The Good Old Days by Doris Ray [Fraser Lake Bugle 1981-82)
For thirteen seasons Harvey MacDonald was the foreman of Fraser Lake Sawmill’s annual log drive on the Stellako River. The logs were floated from Francois Lake down the six mile, rough and tumble waterway to where the river flows calmly and sedately into the west end of Fraser Lake. Harvey remembers there was usually only one drive (in June when the river was high) although “sometimes there were two.”
The longest drive that Harvey was on took about two weeks. “On one drive, we got it down to nine days. It was a big drive but the water was just right…” This is Harvey’s story.
“There were two Hanson-Stake boys (Hans Hanson-Stake and Bror Hanson-Stake) and their dad. They were with me most of the times. They were good river men. The old man took the cook boat and did the cooking; he was good with a riverboat too. He took our bedrolls in the cook boat for when we camped down the river…. Lloyd Ray was with me pretty nearly every time.
It was pretty tough and you worked long hours. You’d buy a pair of corked boots and they were only good for one drive. You’d wear the corks right out!
The logs would jam up. There are three sets of rapids down the river where the logs always jammed. Gunning Rapids are almost a mile long….they’d bank up along a corner of the river or if there was a big rock.
When you came to a jam, you had to break it in the front and it was dangerous. When you got the key log, everything went! You had to head for the back end because you’d get ground up in front.
The center jams were the worst. Lloyd and I would usually break those. We’d take a boat (rowboat) out there and put it at the back of the jam. Once it started going, we’d run for the boat or, sometimes, we’d jump in the river and swim ashore.
You didn’t need a boat for the wing jams because they were out on the shore. You just took the peevies and rolled the right log out. When it went, everybody had to get off the logs because it went – Swoosh! The logs would go up sometimes end for end!
Sometimes they’d jam up clear across the river and there’d be a lake behind. In front, there would hardly be any water at all. The only way you could get that loose was to bust them loose on the bank.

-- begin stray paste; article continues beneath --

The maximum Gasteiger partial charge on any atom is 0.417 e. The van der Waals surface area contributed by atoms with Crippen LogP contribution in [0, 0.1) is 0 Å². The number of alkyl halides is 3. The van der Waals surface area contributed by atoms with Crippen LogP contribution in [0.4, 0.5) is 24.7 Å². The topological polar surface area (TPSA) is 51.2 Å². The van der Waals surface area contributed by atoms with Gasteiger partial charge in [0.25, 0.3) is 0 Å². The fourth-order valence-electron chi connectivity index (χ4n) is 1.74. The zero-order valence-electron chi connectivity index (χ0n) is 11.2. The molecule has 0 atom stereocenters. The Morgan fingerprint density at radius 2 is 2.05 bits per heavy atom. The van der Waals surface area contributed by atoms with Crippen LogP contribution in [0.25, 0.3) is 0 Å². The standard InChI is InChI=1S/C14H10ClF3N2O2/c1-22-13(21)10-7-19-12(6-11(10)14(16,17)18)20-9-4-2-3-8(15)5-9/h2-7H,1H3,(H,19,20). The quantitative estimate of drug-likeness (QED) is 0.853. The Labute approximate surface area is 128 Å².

We’d have to dig a hole through the logs to let the water through. If you let it back up too much, your logs would be out in the bush.
The water was cold at that time of the year. When we started out in the mornings, everybody would be walking gingerly over the logs. They’d try and keep dry as long as they could but they wouldn’t get warm until they fell in. Once you get into the water, you’re all right. I used to walk right in and the Hanson boys did too….
An old seafaring man named Henry Bellack used to live near Glenannan on Francois Lake. One day he came up to me and said, “How about me getting a job there?”
I said, “Can you handle a boat?”
He said, “I’ve been a seafaring man all my life. I rode all over the Pacific Ocean and that little spit of water….!” (referring derisively to the Stellako River) He apologized and I said, “Okay, you give it a try.”
Well, he pretty nearly drowned in the boat in Carlson’s Rapids. Lloyd was with him and kept telling him to get out in the middle. (There was debris floating closer to shore.) He lost the boat, the peevies and all the rigging; pretty near lost Henry too.
When the boat capsized Lloyd grabbed onto a big willow. Henry grabbed one too but it was one of those willows that float up and down above and below the water.
Lloyd went down the river to where Henry was. Henry had a big, shiny head and he smoked a pipe. Always had a pipe in his mouth. Lloyd said, “I could see what looked like a fish coming up; his head would come up and go back down.” Lloyd grabbed him and pulled him ashore….he still had his pipe in his mouth – never lost his pipe.
One time there was a dead horse caught up in the drive. Felix Johansson was there and he had a queasy stomach. I’d send a bunch of guys on one side of the river and another bunch on the other. Poor Felix, he always ran into the jam where this horse was.
“I’d say, ‘Which side do you want?’ and it seemed he always picked the wrong side!”
Lloyd got his legs caught between the logs on one drive we were on. We’d broke up this jam and he was behind me… I was fast on my feet – faster than Lloyd was. He yelled something and I looked back and he’d slipped between the logs. They were going, you know! I grabbed the double bitted axe from the bow of the boat in case I had to cut his legs off. He got out just before I got there. I would have cut a leg off, too…If he’d have gotten pulled under, he would have been a goner anyway.
Lloyd said later, “I wonder if you would have?”
I said, “Before you went down I would have cut your leg off. That way I’d save part of you anyways!”